These ne’erdowells go around acting out goofy elements of video-games around unsuspecting non-gamers. I haven’t even played RE 4, playing only the next-gen episode, which is a great co-op monster-blow-em-up. For more YouTube RE 4 videos, check out “Mr. Chris rants on KHIII and RE4.”
160 Quotes? I got to hand it to this guy.
Part of a clever video series with a cool premise. They take clips from classic sci-fi and set them to the tune of modern movies. It works particularly well for Star Wars because… well, you know.
4. Room Service
There are times in the day where I’m just like, “Man, I love Keanu Reeves.” What better movie to watch than Johnny Mnemonic, if we want to show our appreciation? I’m sure you can find the whole movie online for free, but let’s skip to the greatest scene, the greatest scene — perhaps ever.
I don’t know what the hell this is, but I watch it like once a month. When they show him dubbed over on On the Lot, it’s comedy gold.
Whenever I hear someone say “Listen,” with any range of firmness, I think of this video. “The helicopter moves into position.” It’s a great ‘nerdcore’ song, if it qualifies. He mixes dialogue into lyrics, something that was well balanced here and with the Robocop one but I think went too far with T2. This guy’s got a good taste in movies.
- Robocop: The Insane Version, Parts I & II
This is definitely the funniest thing I’ve ever seen. I laugh so hard it’s embarrassing. If you love Robocop as much as I do, or as much any sane, mortal man, you must checka this one. I warn you though, this is the whole movie condensed into twenty minutes, so if you don’t want to get spoilered, steer clear. Watch Robocop — right now, regardless — and then see this.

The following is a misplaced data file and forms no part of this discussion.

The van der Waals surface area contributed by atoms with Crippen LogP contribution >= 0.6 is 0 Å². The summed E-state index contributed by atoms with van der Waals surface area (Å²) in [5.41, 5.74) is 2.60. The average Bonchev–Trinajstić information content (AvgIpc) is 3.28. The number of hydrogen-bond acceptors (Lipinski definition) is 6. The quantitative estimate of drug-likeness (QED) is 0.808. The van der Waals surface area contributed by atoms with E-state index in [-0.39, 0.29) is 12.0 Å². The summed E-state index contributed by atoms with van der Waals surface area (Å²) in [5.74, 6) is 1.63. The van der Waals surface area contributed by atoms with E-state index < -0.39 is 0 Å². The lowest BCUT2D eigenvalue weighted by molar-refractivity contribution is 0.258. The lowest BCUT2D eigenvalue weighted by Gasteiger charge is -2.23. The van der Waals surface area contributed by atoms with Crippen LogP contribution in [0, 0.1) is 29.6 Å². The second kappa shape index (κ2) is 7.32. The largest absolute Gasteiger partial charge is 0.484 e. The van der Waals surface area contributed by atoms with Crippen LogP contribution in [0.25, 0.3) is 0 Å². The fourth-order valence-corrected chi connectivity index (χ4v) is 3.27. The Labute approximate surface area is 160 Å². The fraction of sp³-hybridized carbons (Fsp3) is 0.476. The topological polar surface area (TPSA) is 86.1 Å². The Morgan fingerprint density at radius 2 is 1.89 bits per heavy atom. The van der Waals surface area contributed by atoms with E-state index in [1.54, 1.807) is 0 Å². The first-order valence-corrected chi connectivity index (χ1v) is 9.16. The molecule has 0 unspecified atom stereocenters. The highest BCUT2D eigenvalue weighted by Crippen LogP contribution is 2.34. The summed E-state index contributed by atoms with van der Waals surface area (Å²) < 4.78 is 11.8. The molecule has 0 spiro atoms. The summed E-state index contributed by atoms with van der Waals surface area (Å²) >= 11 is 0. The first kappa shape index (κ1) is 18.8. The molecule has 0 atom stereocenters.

“You a boy or something?”
Yeah I don’t know, somebody I know… recommended I see this…. and it was really a really smart movie.
Journey 2: The Mysterious Island is a wonderful analogy to the state of the Hollywood picture. It’s the name that sells, same as always, but sometimes it seems that these guys aren’t aware of what they’re doing. They’re stabbing in the dark — Journey to the Center of the Earth has the same marquee value as The Mysterious Island (although who knows, with potential success of John Carter perhaps we’ll see a remake of At the Earth’s Core, and then interest in subterranean movies will be 2013), but because of the Journey 3D movie from a few years ago, that’s ‘renewed interest.’ it’s like a bizarre implicit (to the audiences) system of powering brands, so that in 2012 — the future — a movie called Journey 2: The Mysterious Island has marquee value. Maybe in time we’ll get an Unforgiven II: A Fistful of Dollars, when the western returns into this new Hollywood realm. Metallica can do the music.